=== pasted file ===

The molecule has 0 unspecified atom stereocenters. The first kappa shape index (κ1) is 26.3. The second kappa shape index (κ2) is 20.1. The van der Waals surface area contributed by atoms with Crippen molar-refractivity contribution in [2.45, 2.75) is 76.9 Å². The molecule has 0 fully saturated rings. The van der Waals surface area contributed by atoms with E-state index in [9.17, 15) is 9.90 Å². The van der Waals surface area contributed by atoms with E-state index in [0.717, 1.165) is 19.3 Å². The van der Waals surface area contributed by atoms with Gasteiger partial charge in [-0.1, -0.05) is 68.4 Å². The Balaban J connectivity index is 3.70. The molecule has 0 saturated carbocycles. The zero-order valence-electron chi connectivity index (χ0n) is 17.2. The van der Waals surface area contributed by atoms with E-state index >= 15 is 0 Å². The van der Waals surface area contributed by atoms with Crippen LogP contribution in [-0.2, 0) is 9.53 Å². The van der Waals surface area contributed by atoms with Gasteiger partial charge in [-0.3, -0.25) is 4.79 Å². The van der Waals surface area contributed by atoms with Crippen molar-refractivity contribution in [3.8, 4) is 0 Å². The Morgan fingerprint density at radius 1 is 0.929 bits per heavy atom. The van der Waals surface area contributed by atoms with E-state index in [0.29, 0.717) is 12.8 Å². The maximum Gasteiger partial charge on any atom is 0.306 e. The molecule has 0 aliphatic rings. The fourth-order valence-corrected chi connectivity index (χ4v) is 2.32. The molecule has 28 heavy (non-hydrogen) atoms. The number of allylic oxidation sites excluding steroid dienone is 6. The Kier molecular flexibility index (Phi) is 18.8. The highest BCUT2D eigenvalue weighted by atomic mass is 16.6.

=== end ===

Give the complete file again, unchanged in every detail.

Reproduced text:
The molecule has 0 unspecified atom stereocenters. The first kappa shape index (κ1) is 26.3. The second kappa shape index (κ2) is 20.1. The van der Waals surface area contributed by atoms with Crippen molar-refractivity contribution in [2.45, 2.75) is 76.9 Å². The molecule has 0 fully saturated rings. The van der Waals surface area contributed by atoms with E-state index in [9.17, 15) is 9.90 Å². The van der Waals surface area contributed by atoms with E-state index in [0.717, 1.165) is 19.3 Å². The van der Waals surface area contributed by atoms with Gasteiger partial charge in [-0.1, -0.05) is 68.4 Å². The Balaban J connectivity index is 3.70. The molecule has 0 saturated carbocycles. The zero-order valence-electron chi connectivity index (χ0n) is 17.2. The van der Waals surface area contributed by atoms with E-state index >= 15 is 0 Å². The van der Waals surface area contributed by atoms with Crippen LogP contribution in [-0.2, 0) is 9.53 Å². The van der Waals surface area contributed by atoms with Gasteiger partial charge in [-0.3, -0.25) is 4.79 Å². The van der Waals surface area contributed by atoms with Crippen molar-refractivity contribution in [3.8, 4) is 0 Å². The Morgan fingerprint density at radius 1 is 0.929 bits per heavy atom. The van der Waals surface area contributed by atoms with E-state index in [0.29, 0.717) is 12.8 Å². The maximum Gasteiger partial charge on any atom is 0.306 e. The molecule has 0 aliphatic rings. The fourth-order valence-corrected chi connectivity index (χ4v) is 2.32. The molecule has 28 heavy (non-hydrogen) atoms. The number of allylic oxidation sites excluding steroid dienone is 6. The Kier molecular flexibility index (Phi) is 18.8. The highest BCUT2D eigenvalue weighted by atomic mass is 16.6.